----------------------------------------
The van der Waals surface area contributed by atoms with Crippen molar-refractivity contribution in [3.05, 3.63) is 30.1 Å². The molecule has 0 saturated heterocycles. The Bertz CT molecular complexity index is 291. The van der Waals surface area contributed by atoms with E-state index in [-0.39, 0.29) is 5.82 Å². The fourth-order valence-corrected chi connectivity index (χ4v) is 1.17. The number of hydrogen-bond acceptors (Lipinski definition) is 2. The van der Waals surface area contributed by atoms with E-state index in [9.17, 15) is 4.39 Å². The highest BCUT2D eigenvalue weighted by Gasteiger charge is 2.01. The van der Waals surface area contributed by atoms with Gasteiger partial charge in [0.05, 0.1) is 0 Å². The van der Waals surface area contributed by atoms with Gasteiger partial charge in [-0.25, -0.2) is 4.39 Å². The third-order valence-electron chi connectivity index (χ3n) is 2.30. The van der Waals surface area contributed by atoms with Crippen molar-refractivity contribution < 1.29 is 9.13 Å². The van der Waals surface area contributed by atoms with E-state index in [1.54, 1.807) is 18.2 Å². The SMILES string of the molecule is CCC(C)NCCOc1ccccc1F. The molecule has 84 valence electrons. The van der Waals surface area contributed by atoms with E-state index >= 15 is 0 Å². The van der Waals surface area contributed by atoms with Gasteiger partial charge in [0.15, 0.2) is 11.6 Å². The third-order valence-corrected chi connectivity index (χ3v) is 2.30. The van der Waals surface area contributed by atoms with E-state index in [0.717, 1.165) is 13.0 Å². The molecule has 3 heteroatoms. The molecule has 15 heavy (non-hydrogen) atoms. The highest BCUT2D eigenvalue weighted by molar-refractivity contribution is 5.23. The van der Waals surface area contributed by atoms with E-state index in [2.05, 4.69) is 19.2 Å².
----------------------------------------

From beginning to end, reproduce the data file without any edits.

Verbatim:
The van der Waals surface area contributed by atoms with Crippen molar-refractivity contribution in [3.05, 3.63) is 30.1 Å². The molecule has 0 saturated heterocycles. The Bertz CT molecular complexity index is 291. The van der Waals surface area contributed by atoms with E-state index in [-0.39, 0.29) is 5.82 Å². The fourth-order valence-corrected chi connectivity index (χ4v) is 1.17. The number of hydrogen-bond acceptors (Lipinski definition) is 2. The van der Waals surface area contributed by atoms with E-state index in [9.17, 15) is 4.39 Å². The highest BCUT2D eigenvalue weighted by Gasteiger charge is 2.01. The van der Waals surface area contributed by atoms with Gasteiger partial charge in [0.05, 0.1) is 0 Å². The van der Waals surface area contributed by atoms with Gasteiger partial charge in [-0.25, -0.2) is 4.39 Å². The third-order valence-electron chi connectivity index (χ3n) is 2.30. The van der Waals surface area contributed by atoms with Crippen molar-refractivity contribution < 1.29 is 9.13 Å². The van der Waals surface area contributed by atoms with E-state index in [1.54, 1.807) is 18.2 Å². The SMILES string of the molecule is CCC(C)NCCOc1ccccc1F. The molecule has 84 valence electrons. The van der Waals surface area contributed by atoms with E-state index >= 15 is 0 Å². The van der Waals surface area contributed by atoms with Gasteiger partial charge in [0.15, 0.2) is 11.6 Å². The third-order valence-corrected chi connectivity index (χ3v) is 2.30. The van der Waals surface area contributed by atoms with E-state index in [0.717, 1.165) is 13.0 Å². The molecule has 3 heteroatoms. The molecule has 15 heavy (non-hydrogen) atoms. The highest BCUT2D eigenvalue weighted by molar-refractivity contribution is 5.23. The van der Waals surface area contributed by atoms with E-state index in [2.05, 4.69) is 19.2 Å².